We have a chance here to examine the implications and otherwise of Citroën’s announcement about a forthcoming large saloon.
Our good friends at Autocropley reported this the day before yesterday but the message only turned up in my in-box yesterday. I opened the link with trembling fingers. First, there will be a new flagship saloon which Citroën would like us to see as “distinctive”. In line with Citroën’s current self-identity, the car should be laden with technology and be a design that is comfort led. Making this possible is the Chinese market where saloons still thrive.
We should see the car in 2019 or 2020 which means they are working on it now. And should someone from Citroën chance upon this article, please ensure the car has a decent ashtray and manual transmission plus a properly large boot. Linda Jackson, reports Autocropley, says the car will bring “something different” to the class. Now different can be good and different can be bad – ask Renault who had their beret burned with the Avantime and Vel Satis. And indeed Citroën themselves have had a tough time attracting customer for cars lacking a propeller, a star or four rings.
Jackson also says the car will not be burdened with chrome, leather or wood. I am particularly happy about the deletion of leather. So, Citroën, make sure the fabrics are really lush. The wood is no loss. I am not sure about the chrome. How about making it optional? Some people like it and some don’t. I don’t think a one-size fits all approach to brightwork is anything other than a form of rigidity.
The reference car is the C-xperience, a low and long -nosed car – not uniquely Citroën and not unlike the formula for any kind of a dramatic saloon. One hopes the car will not have a mock-rear-wheel-drive appearance for it is a certainty it’ll be front-wheel-drive. Although it’s Citroën’s intended range topper its targets are middle market cars from Ford, Opel and VW: the Mondeo, Insignia and Passat.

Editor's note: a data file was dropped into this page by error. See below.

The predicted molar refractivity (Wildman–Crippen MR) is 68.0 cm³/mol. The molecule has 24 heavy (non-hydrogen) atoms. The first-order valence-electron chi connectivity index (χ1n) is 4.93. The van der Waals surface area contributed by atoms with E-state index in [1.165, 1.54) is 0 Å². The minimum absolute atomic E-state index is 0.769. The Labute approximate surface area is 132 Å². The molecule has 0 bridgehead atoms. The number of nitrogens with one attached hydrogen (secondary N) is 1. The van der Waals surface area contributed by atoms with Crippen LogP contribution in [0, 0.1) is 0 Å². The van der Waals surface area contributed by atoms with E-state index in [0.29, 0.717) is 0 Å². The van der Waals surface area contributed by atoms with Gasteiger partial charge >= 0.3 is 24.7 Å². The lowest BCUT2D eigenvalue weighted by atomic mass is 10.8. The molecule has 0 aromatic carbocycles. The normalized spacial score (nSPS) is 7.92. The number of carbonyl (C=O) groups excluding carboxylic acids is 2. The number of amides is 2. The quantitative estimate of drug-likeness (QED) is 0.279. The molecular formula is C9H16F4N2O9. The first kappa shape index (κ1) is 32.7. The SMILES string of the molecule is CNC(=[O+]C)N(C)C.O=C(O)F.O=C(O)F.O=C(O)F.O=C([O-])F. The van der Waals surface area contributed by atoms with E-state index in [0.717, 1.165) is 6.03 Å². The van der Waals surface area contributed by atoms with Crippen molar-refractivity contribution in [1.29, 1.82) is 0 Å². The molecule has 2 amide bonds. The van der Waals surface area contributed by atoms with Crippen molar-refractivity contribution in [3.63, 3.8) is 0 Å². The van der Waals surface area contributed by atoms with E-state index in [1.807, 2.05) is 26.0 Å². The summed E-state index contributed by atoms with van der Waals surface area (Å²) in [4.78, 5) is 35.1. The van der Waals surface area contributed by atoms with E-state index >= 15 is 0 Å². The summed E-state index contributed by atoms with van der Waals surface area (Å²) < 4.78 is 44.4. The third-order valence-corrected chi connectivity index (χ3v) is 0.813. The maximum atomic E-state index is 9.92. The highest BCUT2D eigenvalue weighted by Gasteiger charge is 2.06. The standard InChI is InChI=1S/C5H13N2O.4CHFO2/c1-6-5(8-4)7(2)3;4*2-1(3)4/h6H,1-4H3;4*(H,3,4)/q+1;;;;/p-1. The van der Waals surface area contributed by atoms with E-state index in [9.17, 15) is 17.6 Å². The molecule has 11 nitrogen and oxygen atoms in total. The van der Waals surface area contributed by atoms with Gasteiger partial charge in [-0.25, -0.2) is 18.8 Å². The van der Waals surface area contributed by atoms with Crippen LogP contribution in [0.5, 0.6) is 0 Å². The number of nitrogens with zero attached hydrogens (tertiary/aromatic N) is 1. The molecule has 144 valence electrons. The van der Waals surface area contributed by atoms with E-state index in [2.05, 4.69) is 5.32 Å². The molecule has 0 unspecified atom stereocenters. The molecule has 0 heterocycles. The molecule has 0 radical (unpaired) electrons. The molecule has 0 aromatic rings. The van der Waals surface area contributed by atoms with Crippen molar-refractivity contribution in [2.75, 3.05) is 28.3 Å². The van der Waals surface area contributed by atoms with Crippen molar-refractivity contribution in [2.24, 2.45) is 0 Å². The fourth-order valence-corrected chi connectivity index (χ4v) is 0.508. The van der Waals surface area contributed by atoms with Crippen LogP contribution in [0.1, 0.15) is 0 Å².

In one way, that makes sense as these cars are plenty large and similar in their approach. On the other hand, it shows Citroën doesn’t expect prospective buyers of the Munich, Ingolstadt and Stuttgart alternatives will give it much consideration.
While the report notes that Citroën will be applying their Advanced Comfort philosophy it says nothing about the drivetrain. I would contend that it would make sense to dump internal combustion engines at this point and make it electric: that would gel well with notions of quiet refinement and perhaps give the car something of a USP that is in line with trends and Citroën’s historical taste for innovation. Yes, electric motors are not new but they are a bit more advanced than a smelly lump burning refined oil.
Lastly, steering: this is a chance for Citroën to give their car precise, accurate and sharp steering. If Citroën can ensure the car is a delight to drive and looks convincingly thought through, it might be a vehicle worthy of the double melted chevrons. Of some concern is the extent to which the car will be affected by Chinese-market preferences. Will it look busy or calm? Will be be available in something other than black or grey?
Driven to Write has a go at reimagining the big Citroën